Attorneys are often inserted in some of the most tragic circumstances families encounter. Pain and anguish a family may be suffering is often compounded by the confusing nature of court proceedings, seemingly obscure rules, policies, and laws that can separate loved ones, and the slowly turning wheels of justice.
In recent weeks we have encountered several cases that have thrust us into the middle of families struggling with worst-case scenario situations. Sudden death of a parent or primary caregiver or incapacitation of parents can leave children without appropriate caregivers and in some instances require intervention by the Department of Child Safety (formerly Child Protective Services) and the court system. The last thing a family wants to contend with is children being placed in foster care when they are grieving the loss of a parent.
There are several preemptive steps that parents and caregivers can take to ensure for the care of their children in the event of a sudden death or incapacitation. First and foremost is estate planning. Having your estate plan prepared by a licensed attorney can ensure that your wishes are carried out after you are gone. It reduces the likelihood of battles between family members over children, and can prevent the need for children to go into foster care while a suitable caregiver is identified. Many people believe they do not need a will or estate plan because they do not have significant assets or a complex situation. If you have a child, or are responsible for the care of a child, you need to have a will in place. A licensed attorney can assist you in identifying what steps are appropriate for your family.
Adoptive parents often overlook this critical next step after completing an adoption. If there has been a change to your family composition it is time to update your estate plan. Do not delay. We all know how quickly life can move when you are caring for children, but care for them by making sure their needs and security are planned for long term.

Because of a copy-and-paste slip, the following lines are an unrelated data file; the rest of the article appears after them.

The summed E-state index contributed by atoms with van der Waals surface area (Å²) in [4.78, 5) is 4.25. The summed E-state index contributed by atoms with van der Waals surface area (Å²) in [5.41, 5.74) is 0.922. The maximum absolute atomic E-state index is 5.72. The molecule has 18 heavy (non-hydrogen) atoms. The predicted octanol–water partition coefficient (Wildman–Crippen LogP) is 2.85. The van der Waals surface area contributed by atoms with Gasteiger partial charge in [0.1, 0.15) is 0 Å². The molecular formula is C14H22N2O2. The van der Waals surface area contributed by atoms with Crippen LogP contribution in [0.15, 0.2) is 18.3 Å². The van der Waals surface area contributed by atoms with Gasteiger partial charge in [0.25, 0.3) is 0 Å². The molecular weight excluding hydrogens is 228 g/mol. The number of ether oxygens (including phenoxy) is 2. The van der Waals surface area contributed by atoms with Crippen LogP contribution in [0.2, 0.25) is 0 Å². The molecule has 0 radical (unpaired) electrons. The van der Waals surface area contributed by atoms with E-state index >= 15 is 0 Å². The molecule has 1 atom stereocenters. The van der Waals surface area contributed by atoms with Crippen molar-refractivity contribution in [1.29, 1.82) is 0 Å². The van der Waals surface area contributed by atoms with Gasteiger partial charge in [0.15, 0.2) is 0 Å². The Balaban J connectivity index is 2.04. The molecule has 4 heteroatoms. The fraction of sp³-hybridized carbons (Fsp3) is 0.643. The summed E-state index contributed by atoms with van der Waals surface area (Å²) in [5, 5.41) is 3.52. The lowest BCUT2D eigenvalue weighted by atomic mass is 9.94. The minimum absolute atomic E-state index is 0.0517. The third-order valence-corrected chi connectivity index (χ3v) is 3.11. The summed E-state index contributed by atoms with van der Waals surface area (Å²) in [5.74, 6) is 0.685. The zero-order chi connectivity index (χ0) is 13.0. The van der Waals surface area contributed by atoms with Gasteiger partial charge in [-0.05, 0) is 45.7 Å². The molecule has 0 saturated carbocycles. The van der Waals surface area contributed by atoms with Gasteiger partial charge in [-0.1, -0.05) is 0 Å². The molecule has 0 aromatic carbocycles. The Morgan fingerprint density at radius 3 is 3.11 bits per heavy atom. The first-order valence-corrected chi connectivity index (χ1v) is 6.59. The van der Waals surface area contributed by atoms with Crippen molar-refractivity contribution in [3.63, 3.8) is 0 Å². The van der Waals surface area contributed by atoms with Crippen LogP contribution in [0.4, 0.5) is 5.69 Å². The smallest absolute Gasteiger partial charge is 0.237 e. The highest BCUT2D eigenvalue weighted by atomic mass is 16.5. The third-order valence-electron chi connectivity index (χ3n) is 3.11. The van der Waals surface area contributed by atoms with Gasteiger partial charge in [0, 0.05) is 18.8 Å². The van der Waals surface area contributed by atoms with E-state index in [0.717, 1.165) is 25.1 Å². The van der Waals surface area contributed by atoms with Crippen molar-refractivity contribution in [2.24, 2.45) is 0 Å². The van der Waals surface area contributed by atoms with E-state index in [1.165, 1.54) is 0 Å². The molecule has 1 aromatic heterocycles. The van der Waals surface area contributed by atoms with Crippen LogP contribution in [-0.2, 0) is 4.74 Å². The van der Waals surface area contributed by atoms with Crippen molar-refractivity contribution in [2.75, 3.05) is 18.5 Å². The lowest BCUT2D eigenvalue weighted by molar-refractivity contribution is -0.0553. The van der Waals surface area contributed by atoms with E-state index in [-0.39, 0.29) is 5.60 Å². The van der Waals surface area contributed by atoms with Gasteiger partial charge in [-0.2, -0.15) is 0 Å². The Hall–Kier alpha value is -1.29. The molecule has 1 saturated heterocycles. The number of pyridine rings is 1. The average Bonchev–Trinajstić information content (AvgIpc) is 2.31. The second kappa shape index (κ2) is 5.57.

Another unique issue we have been encountering arises out of the relatively recent right to marry for same sex couples. For many years same sex couples could not marry or adopt as couples. With the landmark Supreme Court decision Obergefell v. Hodges same sex marriage was legalized nationwide in 2015. Some parents have not taken the next step to formalize their parent child relationship even after they have married. If this applies to you, take action now to formally adopt that child or children. One can never tell what the future holds, and you want your rights preserved in the event of death or divorce. This does not only applies to minor children, but adult children as well.
As 2019 draws to a close, make putting your house in order a priority. Consider it the best gift you can give your family, security in knowing no matter what the future may hold you have planned for their care. As the saying goes, an ounce of prevention is worth a pound of cure.
This post is not intended as legal advice, nor does it create an attorney-client relationship. If you have specific legal questions please contact a licensed attorney in the state you reside.